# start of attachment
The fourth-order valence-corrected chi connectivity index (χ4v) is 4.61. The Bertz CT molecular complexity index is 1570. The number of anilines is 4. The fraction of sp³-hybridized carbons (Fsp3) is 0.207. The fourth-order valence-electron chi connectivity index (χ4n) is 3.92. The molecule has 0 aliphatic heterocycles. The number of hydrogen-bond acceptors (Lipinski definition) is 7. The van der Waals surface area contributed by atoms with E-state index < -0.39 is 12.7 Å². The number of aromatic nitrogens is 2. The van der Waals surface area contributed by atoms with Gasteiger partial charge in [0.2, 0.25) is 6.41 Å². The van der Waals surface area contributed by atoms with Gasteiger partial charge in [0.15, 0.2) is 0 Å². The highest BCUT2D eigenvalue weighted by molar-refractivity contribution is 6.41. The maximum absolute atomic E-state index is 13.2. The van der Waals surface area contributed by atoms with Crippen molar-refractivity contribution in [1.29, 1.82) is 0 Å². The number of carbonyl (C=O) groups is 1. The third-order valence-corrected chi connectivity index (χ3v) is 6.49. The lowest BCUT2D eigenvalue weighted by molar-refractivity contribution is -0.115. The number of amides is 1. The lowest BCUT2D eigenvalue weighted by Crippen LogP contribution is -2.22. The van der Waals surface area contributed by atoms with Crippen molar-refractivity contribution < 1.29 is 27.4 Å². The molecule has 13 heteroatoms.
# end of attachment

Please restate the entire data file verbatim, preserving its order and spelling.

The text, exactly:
The fourth-order valence-corrected chi connectivity index (χ4v) is 4.61. The Bertz CT molecular complexity index is 1570. The number of anilines is 4. The fraction of sp³-hybridized carbons (Fsp3) is 0.207. The fourth-order valence-electron chi connectivity index (χ4n) is 3.92. The molecule has 0 aliphatic heterocycles. The number of hydrogen-bond acceptors (Lipinski definition) is 7. The van der Waals surface area contributed by atoms with E-state index < -0.39 is 12.7 Å². The number of aromatic nitrogens is 2. The van der Waals surface area contributed by atoms with Gasteiger partial charge in [0.2, 0.25) is 6.41 Å². The van der Waals surface area contributed by atoms with Gasteiger partial charge in [0.15, 0.2) is 0 Å². The highest BCUT2D eigenvalue weighted by molar-refractivity contribution is 6.41. The maximum absolute atomic E-state index is 13.2. The van der Waals surface area contributed by atoms with Crippen molar-refractivity contribution in [1.29, 1.82) is 0 Å². The number of carbonyl (C=O) groups is 1. The third-order valence-corrected chi connectivity index (χ3v) is 6.49. The lowest BCUT2D eigenvalue weighted by molar-refractivity contribution is -0.115. The number of amides is 1. The lowest BCUT2D eigenvalue weighted by Crippen LogP contribution is -2.22. The van der Waals surface area contributed by atoms with Crippen molar-refractivity contribution < 1.29 is 27.4 Å². The molecule has 13 heteroatoms.